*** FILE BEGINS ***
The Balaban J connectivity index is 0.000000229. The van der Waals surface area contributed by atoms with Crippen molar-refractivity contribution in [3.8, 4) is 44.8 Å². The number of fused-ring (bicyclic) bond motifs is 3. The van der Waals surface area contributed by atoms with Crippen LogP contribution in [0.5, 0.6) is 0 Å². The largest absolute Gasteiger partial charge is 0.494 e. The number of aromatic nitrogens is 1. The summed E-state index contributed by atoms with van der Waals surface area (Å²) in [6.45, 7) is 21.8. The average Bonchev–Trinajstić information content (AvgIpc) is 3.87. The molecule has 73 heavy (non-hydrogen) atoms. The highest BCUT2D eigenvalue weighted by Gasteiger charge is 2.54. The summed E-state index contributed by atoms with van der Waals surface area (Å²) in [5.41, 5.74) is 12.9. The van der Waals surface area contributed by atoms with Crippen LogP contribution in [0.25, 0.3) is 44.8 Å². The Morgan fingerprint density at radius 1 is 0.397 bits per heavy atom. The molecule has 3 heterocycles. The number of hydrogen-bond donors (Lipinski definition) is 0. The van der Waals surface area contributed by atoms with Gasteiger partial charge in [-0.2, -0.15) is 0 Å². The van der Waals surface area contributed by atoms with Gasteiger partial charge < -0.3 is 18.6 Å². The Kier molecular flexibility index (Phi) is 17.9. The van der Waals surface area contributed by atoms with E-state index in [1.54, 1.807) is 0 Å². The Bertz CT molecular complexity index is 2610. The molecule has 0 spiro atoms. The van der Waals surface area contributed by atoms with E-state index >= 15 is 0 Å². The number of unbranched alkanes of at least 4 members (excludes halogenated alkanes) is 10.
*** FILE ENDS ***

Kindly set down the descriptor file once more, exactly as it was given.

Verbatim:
The Balaban J connectivity index is 0.000000229. The van der Waals surface area contributed by atoms with Crippen molar-refractivity contribution in [3.8, 4) is 44.8 Å². The number of fused-ring (bicyclic) bond motifs is 3. The van der Waals surface area contributed by atoms with Crippen LogP contribution in [0.5, 0.6) is 0 Å². The largest absolute Gasteiger partial charge is 0.494 e. The number of aromatic nitrogens is 1. The summed E-state index contributed by atoms with van der Waals surface area (Å²) in [6.45, 7) is 21.8. The average Bonchev–Trinajstić information content (AvgIpc) is 3.87. The molecule has 73 heavy (non-hydrogen) atoms. The highest BCUT2D eigenvalue weighted by Gasteiger charge is 2.54. The summed E-state index contributed by atoms with van der Waals surface area (Å²) in [5.41, 5.74) is 12.9. The van der Waals surface area contributed by atoms with Crippen LogP contribution in [0.25, 0.3) is 44.8 Å². The Morgan fingerprint density at radius 1 is 0.397 bits per heavy atom. The molecule has 3 heterocycles. The number of hydrogen-bond donors (Lipinski definition) is 0. The van der Waals surface area contributed by atoms with Gasteiger partial charge in [-0.2, -0.15) is 0 Å². The van der Waals surface area contributed by atoms with Gasteiger partial charge < -0.3 is 18.6 Å². The Kier molecular flexibility index (Phi) is 17.9. The van der Waals surface area contributed by atoms with E-state index in [1.54, 1.807) is 0 Å². The Bertz CT molecular complexity index is 2610. The molecule has 0 spiro atoms. The van der Waals surface area contributed by atoms with E-state index >= 15 is 0 Å². The number of unbranched alkanes of at least 4 members (excludes halogenated alkanes) is 10.